Performance & Hotrod Business - April '15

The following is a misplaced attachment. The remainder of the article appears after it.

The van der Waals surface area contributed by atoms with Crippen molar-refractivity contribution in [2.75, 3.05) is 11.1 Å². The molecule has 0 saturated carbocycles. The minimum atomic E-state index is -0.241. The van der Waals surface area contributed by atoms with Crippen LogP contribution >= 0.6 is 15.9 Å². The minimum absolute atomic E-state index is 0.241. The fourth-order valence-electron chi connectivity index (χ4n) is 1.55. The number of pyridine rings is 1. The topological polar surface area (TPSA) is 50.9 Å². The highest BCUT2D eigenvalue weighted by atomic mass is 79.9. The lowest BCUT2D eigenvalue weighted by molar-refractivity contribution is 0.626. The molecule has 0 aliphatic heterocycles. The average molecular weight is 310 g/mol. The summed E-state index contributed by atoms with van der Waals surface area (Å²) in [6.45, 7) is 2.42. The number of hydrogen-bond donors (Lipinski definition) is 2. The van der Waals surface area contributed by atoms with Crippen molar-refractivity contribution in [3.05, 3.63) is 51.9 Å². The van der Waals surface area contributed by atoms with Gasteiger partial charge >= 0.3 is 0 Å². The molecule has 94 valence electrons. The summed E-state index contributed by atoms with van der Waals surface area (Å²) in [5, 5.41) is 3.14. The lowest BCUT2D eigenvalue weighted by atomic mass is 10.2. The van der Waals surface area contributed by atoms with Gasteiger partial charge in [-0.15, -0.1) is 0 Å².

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April 2015 n Performance & Hotrod Business n 103 deserve and require some "messy ques- tioning" that is balanced by a degree of disciplined, logical inquiry. Thinkers who are able to "shift gears" from the right to left side of the brain, and back and forth between logic and license will typically gen- erate deeper and more workable insights. See the Importance of Questioning One of the goals leaders should have is to teach their employees how to find or fashion satisfying answers to work-related puzzles by learning to ask good questions in effective sequences and combinations. As part of their human nature, most employees will tend to seek stability, pre- dictability and certainty in an uncertain world, instead of embracing the challenges associated with it. Instead of learning to use good questions to adapt and adjust to a changing world, they more often than not adopt a "foxhole" mentality. However, without experience handling unanswerable questions, employees will not be prepared to deal with the riddles of work and of life. As a second goal, it is up to leaders to share a sense of wonderment at the vast- ness of "what is unknown." In this regard, questions will often end up becoming a collection of segmented pieces and bits of inquiry whose answers are as confusing as individual puzzle pieces that have no frame or outline to place them into. The question becomes, "How can employees be motivated to relish the chal- lenge to find complex or difficult answers and solutions and how well will they be able to deal with ambiguity?" When leaders treasure and value the "mysterious and unknowable," and exten- sively question things themselves, always seeking answers (even if certain solutions remain abstract, unreliable or unattain- able) their employees will tend to become more prepared to deal with the puzzles of everyday situations, events, issues, as well as unforeseeable future occurrences. Not All Questions Are Created Equally There are five components and six main features of the questioning process, which are important to consider. To be effective, questioning needs to be precise, and to some extent, complex. Most effective questions tend to contain the following components: 1) Subject matter or topic. What, in the most general terms, is the questioning about? 2) Aspect or focus. This is the angle or point of view on the subject matter. What aspect of the subject matter is the questioning about? 3) Instruction or comment. This refers to question wording or phrasing. These inform the responder exactly what to think about before reacting and offering feedback. Some questions also contain the following components: 1) Restrictions or expansions of the subject matter. This is the detailed limitation of the topic; what, in specific terms, is the questioning about? 2) The questioner's point of view: This is dictated by the reasoning and goal behind the questioning process. Questioning Features Questioning is to some extent complex, formal, objective, explicit, hedged, and responsible. 1) Complex: Questions should contain fewer words and phrases than written and conversational language. In order to obtain specific information, questions need to be dense or concentrated in terms of what is asked for. Typically using more verb-based than noun-based phrases, questions should incorporate limited vocabulary within their topical contexts. 2) Formal: The fact that the questioning process is relatively formal implies that effective questions generally tend to avoid colloquial words and expressions. 3) Objective: Questioning in an objective manner is an effective and efficient tool for gathering more appropriate and reliable information in order to make a fixed and purposeful decision, or reach an unbiased conclusion. Within workplace environments, questioning should be far more objective than personal. The main emphasis of asking questions needs to be on the information that one wants to gain or impart by asking questions that progressively lead to self-discovery. 4) Explicit: Effective questioning is unambiguous about the relationship between the questioner and the context of the topic being questioned. It is the responsibility of the questioner to make questions clear to the responder and to clearly demonstrate how the various parts of the topic being questioned and responded to are related. These connections can be made explicit by the use of different signaling words within questions. 5) Hedged: In any kind of questioning, it is necessary to make decisions about one's stance before asking about a particular subject, or the strength of the claims being made as a result of asking certain types of questions. Question-hedging is done through limiting the extent of questions for one reason or another. Diluting or polluting a question's intent in an unclear or biased manner also does it. In either case, question-hedging confuses responders and hinders the total questioning process. 6) Responsible: In effective questioning, the questioner must be responsible for, and able to provide evidence and justification for, any facts or opinions that are made. The questioner is also responsible for having documented support for the questions being asked and their expected or anticipated responses. --Timothy F. Bednarz

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